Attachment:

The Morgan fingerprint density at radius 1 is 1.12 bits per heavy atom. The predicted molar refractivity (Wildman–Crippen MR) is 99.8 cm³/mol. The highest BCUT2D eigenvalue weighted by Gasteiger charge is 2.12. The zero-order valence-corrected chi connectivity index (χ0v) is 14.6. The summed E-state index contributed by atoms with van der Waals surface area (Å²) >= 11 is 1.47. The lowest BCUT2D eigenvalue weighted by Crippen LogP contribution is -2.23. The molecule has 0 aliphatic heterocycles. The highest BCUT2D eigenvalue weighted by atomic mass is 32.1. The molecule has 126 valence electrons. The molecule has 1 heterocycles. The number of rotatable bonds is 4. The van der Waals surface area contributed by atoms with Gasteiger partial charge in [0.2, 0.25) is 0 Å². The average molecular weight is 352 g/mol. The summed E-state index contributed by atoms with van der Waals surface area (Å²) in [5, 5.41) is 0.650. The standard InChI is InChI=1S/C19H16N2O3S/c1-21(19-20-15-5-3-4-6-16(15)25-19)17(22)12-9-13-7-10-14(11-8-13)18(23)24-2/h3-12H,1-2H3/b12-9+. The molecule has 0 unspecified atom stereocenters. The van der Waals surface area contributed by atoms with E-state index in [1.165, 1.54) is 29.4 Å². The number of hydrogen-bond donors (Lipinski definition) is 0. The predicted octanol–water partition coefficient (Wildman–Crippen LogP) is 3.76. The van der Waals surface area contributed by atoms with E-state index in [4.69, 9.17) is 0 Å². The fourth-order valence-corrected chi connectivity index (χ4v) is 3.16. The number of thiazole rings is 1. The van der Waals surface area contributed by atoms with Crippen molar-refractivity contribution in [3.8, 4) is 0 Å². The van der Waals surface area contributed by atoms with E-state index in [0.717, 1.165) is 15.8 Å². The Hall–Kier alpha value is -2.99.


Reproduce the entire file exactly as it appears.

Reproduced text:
The Morgan fingerprint density at radius 1 is 1.12 bits per heavy atom. The predicted molar refractivity (Wildman–Crippen MR) is 99.8 cm³/mol. The highest BCUT2D eigenvalue weighted by Gasteiger charge is 2.12. The zero-order valence-corrected chi connectivity index (χ0v) is 14.6. The summed E-state index contributed by atoms with van der Waals surface area (Å²) >= 11 is 1.47. The lowest BCUT2D eigenvalue weighted by Crippen LogP contribution is -2.23. The molecule has 0 aliphatic heterocycles. The highest BCUT2D eigenvalue weighted by atomic mass is 32.1. The molecule has 126 valence electrons. The molecule has 1 heterocycles. The number of rotatable bonds is 4. The van der Waals surface area contributed by atoms with Gasteiger partial charge in [0.2, 0.25) is 0 Å². The average molecular weight is 352 g/mol. The summed E-state index contributed by atoms with van der Waals surface area (Å²) in [5, 5.41) is 0.650. The standard InChI is InChI=1S/C19H16N2O3S/c1-21(19-20-15-5-3-4-6-16(15)25-19)17(22)12-9-13-7-10-14(11-8-13)18(23)24-2/h3-12H,1-2H3/b12-9+. The molecule has 0 unspecified atom stereocenters. The van der Waals surface area contributed by atoms with E-state index in [1.165, 1.54) is 29.4 Å². The number of hydrogen-bond donors (Lipinski definition) is 0. The predicted octanol–water partition coefficient (Wildman–Crippen LogP) is 3.76. The van der Waals surface area contributed by atoms with E-state index in [4.69, 9.17) is 0 Å². The fourth-order valence-corrected chi connectivity index (χ4v) is 3.16. The number of thiazole rings is 1. The van der Waals surface area contributed by atoms with Crippen molar-refractivity contribution in [3.8, 4) is 0 Å². The van der Waals surface area contributed by atoms with E-state index in [0.717, 1.165) is 15.8 Å². The Hall–Kier alpha value is -2.99.